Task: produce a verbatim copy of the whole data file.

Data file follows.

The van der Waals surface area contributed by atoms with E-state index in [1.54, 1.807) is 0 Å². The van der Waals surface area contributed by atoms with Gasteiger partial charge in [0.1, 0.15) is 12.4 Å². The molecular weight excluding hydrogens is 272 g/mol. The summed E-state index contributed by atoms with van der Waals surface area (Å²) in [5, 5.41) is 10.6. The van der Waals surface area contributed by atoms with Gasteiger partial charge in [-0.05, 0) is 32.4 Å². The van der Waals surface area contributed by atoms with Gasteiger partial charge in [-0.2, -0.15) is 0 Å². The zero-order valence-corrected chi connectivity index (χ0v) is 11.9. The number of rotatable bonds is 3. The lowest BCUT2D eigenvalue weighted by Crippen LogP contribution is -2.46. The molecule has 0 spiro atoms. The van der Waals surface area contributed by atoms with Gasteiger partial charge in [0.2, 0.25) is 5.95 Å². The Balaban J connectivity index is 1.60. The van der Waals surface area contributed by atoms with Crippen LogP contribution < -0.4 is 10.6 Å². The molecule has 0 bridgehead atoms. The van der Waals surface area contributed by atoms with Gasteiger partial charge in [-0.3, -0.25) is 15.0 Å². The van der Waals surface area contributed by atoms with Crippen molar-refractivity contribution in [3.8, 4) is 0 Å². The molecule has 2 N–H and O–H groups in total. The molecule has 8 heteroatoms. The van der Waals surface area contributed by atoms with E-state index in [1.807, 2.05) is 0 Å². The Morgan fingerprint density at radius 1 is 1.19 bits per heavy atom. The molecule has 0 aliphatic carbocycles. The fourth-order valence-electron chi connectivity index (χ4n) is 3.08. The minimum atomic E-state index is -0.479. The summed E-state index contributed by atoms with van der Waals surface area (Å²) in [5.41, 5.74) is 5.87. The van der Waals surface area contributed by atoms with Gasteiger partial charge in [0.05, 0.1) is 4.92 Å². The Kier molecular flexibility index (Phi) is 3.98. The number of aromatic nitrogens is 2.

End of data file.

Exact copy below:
The van der Waals surface area contributed by atoms with E-state index in [1.54, 1.807) is 0 Å². The van der Waals surface area contributed by atoms with Gasteiger partial charge in [0.1, 0.15) is 12.4 Å². The molecular weight excluding hydrogens is 272 g/mol. The summed E-state index contributed by atoms with van der Waals surface area (Å²) in [5, 5.41) is 10.6. The van der Waals surface area contributed by atoms with Gasteiger partial charge in [-0.05, 0) is 32.4 Å². The van der Waals surface area contributed by atoms with Gasteiger partial charge in [-0.2, -0.15) is 0 Å². The zero-order valence-corrected chi connectivity index (χ0v) is 11.9. The number of rotatable bonds is 3. The lowest BCUT2D eigenvalue weighted by Crippen LogP contribution is -2.46. The molecule has 0 spiro atoms. The van der Waals surface area contributed by atoms with Gasteiger partial charge in [0.2, 0.25) is 5.95 Å². The Balaban J connectivity index is 1.60. The van der Waals surface area contributed by atoms with Crippen LogP contribution < -0.4 is 10.6 Å². The molecule has 0 bridgehead atoms. The van der Waals surface area contributed by atoms with Gasteiger partial charge in [-0.3, -0.25) is 15.0 Å². The van der Waals surface area contributed by atoms with Crippen molar-refractivity contribution in [3.8, 4) is 0 Å². The molecule has 2 N–H and O–H groups in total. The molecule has 8 heteroatoms. The van der Waals surface area contributed by atoms with E-state index in [1.807, 2.05) is 0 Å². The Morgan fingerprint density at radius 1 is 1.19 bits per heavy atom. The molecule has 0 aliphatic carbocycles. The fourth-order valence-electron chi connectivity index (χ4n) is 3.08. The minimum atomic E-state index is -0.479. The summed E-state index contributed by atoms with van der Waals surface area (Å²) in [5.41, 5.74) is 5.87. The van der Waals surface area contributed by atoms with Gasteiger partial charge in [0.05, 0.1) is 4.92 Å². The Kier molecular flexibility index (Phi) is 3.98. The number of aromatic nitrogens is 2.